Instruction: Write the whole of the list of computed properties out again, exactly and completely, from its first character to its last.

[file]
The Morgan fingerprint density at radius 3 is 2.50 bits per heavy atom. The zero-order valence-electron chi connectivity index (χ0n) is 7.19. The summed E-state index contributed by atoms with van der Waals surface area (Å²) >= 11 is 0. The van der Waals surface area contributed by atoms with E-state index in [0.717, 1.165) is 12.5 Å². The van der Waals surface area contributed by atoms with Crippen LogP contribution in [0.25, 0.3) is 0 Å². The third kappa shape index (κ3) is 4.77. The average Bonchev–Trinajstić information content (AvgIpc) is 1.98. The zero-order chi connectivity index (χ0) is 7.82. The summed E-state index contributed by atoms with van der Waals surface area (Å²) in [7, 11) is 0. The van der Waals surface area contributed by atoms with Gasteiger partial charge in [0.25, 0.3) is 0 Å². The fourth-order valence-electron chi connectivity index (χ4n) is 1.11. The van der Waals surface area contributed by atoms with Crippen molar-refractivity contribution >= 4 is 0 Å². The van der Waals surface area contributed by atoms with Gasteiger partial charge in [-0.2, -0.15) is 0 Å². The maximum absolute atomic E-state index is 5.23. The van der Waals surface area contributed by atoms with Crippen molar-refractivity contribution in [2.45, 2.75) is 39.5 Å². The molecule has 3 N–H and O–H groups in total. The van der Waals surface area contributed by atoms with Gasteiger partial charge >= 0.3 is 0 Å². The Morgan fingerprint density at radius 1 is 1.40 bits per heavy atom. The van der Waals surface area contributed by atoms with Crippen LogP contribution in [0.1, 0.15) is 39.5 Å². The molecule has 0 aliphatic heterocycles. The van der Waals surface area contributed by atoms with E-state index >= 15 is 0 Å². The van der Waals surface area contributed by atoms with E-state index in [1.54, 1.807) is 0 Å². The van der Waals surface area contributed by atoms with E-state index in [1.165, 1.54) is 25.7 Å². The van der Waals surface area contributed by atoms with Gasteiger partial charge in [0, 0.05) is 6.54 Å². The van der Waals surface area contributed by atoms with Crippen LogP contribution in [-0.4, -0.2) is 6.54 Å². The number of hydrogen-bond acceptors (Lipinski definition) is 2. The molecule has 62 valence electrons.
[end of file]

The Morgan fingerprint density at radius 3 is 2.50 bits per heavy atom. The zero-order valence-electron chi connectivity index (χ0n) is 7.19. The summed E-state index contributed by atoms with van der Waals surface area (Å²) >= 11 is 0. The van der Waals surface area contributed by atoms with E-state index in [0.717, 1.165) is 12.5 Å². The van der Waals surface area contributed by atoms with Crippen LogP contribution in [0.25, 0.3) is 0 Å². The third kappa shape index (κ3) is 4.77. The average Bonchev–Trinajstić information content (AvgIpc) is 1.98. The zero-order chi connectivity index (χ0) is 7.82. The summed E-state index contributed by atoms with van der Waals surface area (Å²) in [7, 11) is 0. The van der Waals surface area contributed by atoms with Gasteiger partial charge in [0.25, 0.3) is 0 Å². The fourth-order valence-electron chi connectivity index (χ4n) is 1.11. The van der Waals surface area contributed by atoms with Crippen molar-refractivity contribution >= 4 is 0 Å². The van der Waals surface area contributed by atoms with Gasteiger partial charge in [-0.2, -0.15) is 0 Å². The maximum absolute atomic E-state index is 5.23. The van der Waals surface area contributed by atoms with Crippen molar-refractivity contribution in [2.45, 2.75) is 39.5 Å². The molecule has 3 N–H and O–H groups in total. The van der Waals surface area contributed by atoms with Gasteiger partial charge >= 0.3 is 0 Å². The Morgan fingerprint density at radius 1 is 1.40 bits per heavy atom. The van der Waals surface area contributed by atoms with Crippen LogP contribution in [0.1, 0.15) is 39.5 Å². The molecule has 0 aliphatic heterocycles. The van der Waals surface area contributed by atoms with E-state index >= 15 is 0 Å². The van der Waals surface area contributed by atoms with E-state index in [1.54, 1.807) is 0 Å². The van der Waals surface area contributed by atoms with E-state index in [1.165, 1.54) is 25.7 Å². The van der Waals surface area contributed by atoms with Gasteiger partial charge in [0, 0.05) is 6.54 Å². The van der Waals surface area contributed by atoms with Crippen LogP contribution in [-0.4, -0.2) is 6.54 Å². The number of hydrogen-bond acceptors (Lipinski definition) is 2. The molecule has 62 valence electrons.